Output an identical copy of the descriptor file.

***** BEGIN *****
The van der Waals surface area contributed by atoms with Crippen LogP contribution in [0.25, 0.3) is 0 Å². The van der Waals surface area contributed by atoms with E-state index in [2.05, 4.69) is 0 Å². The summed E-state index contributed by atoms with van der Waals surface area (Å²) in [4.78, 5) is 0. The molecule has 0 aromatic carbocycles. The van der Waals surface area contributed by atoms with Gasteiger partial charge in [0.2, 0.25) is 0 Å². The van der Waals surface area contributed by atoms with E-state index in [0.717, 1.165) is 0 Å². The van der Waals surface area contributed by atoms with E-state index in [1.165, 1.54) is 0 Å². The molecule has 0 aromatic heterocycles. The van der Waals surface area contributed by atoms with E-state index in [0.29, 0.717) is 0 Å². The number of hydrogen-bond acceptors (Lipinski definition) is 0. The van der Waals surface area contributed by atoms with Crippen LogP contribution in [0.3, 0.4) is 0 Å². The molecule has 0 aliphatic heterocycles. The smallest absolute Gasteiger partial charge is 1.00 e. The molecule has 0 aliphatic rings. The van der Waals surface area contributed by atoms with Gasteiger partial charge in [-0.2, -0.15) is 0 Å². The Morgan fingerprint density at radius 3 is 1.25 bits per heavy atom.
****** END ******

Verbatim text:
The van der Waals surface area contributed by atoms with Crippen LogP contribution in [0.25, 0.3) is 0 Å². The van der Waals surface area contributed by atoms with E-state index in [2.05, 4.69) is 0 Å². The summed E-state index contributed by atoms with van der Waals surface area (Å²) in [4.78, 5) is 0. The molecule has 0 aromatic carbocycles. The van der Waals surface area contributed by atoms with Gasteiger partial charge in [0.2, 0.25) is 0 Å². The van der Waals surface area contributed by atoms with E-state index in [0.717, 1.165) is 0 Å². The van der Waals surface area contributed by atoms with E-state index in [1.165, 1.54) is 0 Å². The molecule has 0 aromatic heterocycles. The van der Waals surface area contributed by atoms with E-state index in [0.29, 0.717) is 0 Å². The number of hydrogen-bond acceptors (Lipinski definition) is 0. The van der Waals surface area contributed by atoms with Crippen LogP contribution in [0.3, 0.4) is 0 Å². The molecule has 0 aliphatic heterocycles. The smallest absolute Gasteiger partial charge is 1.00 e. The molecule has 0 aliphatic rings. The van der Waals surface area contributed by atoms with Gasteiger partial charge in [-0.2, -0.15) is 0 Å². The Morgan fingerprint density at radius 3 is 1.25 bits per heavy atom.